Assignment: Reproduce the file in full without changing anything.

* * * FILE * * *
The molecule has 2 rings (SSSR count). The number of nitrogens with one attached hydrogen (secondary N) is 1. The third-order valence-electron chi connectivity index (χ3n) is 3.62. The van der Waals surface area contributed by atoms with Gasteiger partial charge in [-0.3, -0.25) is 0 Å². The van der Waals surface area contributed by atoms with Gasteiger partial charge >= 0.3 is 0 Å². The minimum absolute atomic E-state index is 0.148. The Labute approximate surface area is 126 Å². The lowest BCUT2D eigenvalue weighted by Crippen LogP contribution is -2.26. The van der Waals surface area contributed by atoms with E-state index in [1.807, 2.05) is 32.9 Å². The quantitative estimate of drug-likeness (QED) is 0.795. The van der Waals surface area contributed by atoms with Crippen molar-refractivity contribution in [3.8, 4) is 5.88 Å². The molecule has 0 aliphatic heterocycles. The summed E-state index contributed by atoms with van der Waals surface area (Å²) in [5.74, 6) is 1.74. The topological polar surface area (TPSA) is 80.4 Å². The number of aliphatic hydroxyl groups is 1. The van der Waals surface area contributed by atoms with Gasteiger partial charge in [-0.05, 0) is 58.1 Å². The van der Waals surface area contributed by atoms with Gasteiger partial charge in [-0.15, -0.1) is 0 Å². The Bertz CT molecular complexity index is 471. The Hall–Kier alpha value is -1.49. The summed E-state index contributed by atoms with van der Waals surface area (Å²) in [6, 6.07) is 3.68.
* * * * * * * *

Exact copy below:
The molecule has 2 rings (SSSR count). The number of nitrogens with one attached hydrogen (secondary N) is 1. The third-order valence-electron chi connectivity index (χ3n) is 3.62. The van der Waals surface area contributed by atoms with Gasteiger partial charge in [-0.3, -0.25) is 0 Å². The van der Waals surface area contributed by atoms with Gasteiger partial charge >= 0.3 is 0 Å². The minimum absolute atomic E-state index is 0.148. The Labute approximate surface area is 126 Å². The lowest BCUT2D eigenvalue weighted by Crippen LogP contribution is -2.26. The van der Waals surface area contributed by atoms with E-state index in [1.807, 2.05) is 32.9 Å². The quantitative estimate of drug-likeness (QED) is 0.795. The van der Waals surface area contributed by atoms with Crippen molar-refractivity contribution in [3.8, 4) is 5.88 Å². The molecule has 0 aliphatic heterocycles. The summed E-state index contributed by atoms with van der Waals surface area (Å²) in [5.74, 6) is 1.74. The topological polar surface area (TPSA) is 80.4 Å². The number of aliphatic hydroxyl groups is 1. The van der Waals surface area contributed by atoms with Gasteiger partial charge in [-0.05, 0) is 58.1 Å². The van der Waals surface area contributed by atoms with Gasteiger partial charge in [-0.15, -0.1) is 0 Å². The Bertz CT molecular complexity index is 471. The Hall–Kier alpha value is -1.49. The summed E-state index contributed by atoms with van der Waals surface area (Å²) in [6, 6.07) is 3.68.